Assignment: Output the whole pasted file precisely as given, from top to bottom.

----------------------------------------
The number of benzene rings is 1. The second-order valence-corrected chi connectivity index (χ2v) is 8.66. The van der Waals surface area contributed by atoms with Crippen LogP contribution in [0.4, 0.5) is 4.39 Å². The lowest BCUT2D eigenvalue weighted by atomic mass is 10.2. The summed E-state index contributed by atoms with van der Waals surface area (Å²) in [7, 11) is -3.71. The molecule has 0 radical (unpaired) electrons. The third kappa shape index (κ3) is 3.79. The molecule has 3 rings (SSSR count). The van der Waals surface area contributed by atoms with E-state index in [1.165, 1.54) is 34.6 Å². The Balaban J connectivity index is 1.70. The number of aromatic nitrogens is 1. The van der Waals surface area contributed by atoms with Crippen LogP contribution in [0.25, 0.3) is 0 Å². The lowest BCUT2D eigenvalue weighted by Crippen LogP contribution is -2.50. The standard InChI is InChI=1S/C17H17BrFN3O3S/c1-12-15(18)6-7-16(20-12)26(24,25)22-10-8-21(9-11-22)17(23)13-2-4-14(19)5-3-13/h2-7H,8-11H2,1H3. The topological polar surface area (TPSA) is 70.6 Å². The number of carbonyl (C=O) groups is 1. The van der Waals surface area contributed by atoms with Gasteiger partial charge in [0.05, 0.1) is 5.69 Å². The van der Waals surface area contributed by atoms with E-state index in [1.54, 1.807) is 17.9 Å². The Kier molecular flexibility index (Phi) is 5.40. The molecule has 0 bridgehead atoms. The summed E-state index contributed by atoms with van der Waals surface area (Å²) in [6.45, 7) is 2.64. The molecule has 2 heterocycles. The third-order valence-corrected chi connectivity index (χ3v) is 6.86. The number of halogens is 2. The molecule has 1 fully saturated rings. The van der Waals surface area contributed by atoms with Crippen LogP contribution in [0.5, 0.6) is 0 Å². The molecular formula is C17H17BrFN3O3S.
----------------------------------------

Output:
The number of benzene rings is 1. The second-order valence-corrected chi connectivity index (χ2v) is 8.66. The van der Waals surface area contributed by atoms with Crippen LogP contribution in [0.4, 0.5) is 4.39 Å². The lowest BCUT2D eigenvalue weighted by atomic mass is 10.2. The summed E-state index contributed by atoms with van der Waals surface area (Å²) in [7, 11) is -3.71. The molecule has 0 radical (unpaired) electrons. The third kappa shape index (κ3) is 3.79. The molecule has 3 rings (SSSR count). The van der Waals surface area contributed by atoms with E-state index in [1.165, 1.54) is 34.6 Å². The Balaban J connectivity index is 1.70. The number of aromatic nitrogens is 1. The van der Waals surface area contributed by atoms with Crippen LogP contribution in [0.25, 0.3) is 0 Å². The lowest BCUT2D eigenvalue weighted by Crippen LogP contribution is -2.50. The standard InChI is InChI=1S/C17H17BrFN3O3S/c1-12-15(18)6-7-16(20-12)26(24,25)22-10-8-21(9-11-22)17(23)13-2-4-14(19)5-3-13/h2-7H,8-11H2,1H3. The topological polar surface area (TPSA) is 70.6 Å². The number of carbonyl (C=O) groups is 1. The van der Waals surface area contributed by atoms with Gasteiger partial charge in [0.05, 0.1) is 5.69 Å². The van der Waals surface area contributed by atoms with E-state index in [1.54, 1.807) is 17.9 Å². The Kier molecular flexibility index (Phi) is 5.40. The molecule has 0 bridgehead atoms. The summed E-state index contributed by atoms with van der Waals surface area (Å²) in [6.45, 7) is 2.64. The molecule has 2 heterocycles. The third-order valence-corrected chi connectivity index (χ3v) is 6.86. The number of halogens is 2. The molecule has 1 fully saturated rings. The van der Waals surface area contributed by atoms with Crippen LogP contribution in [0.5, 0.6) is 0 Å². The molecular formula is C17H17BrFN3O3S.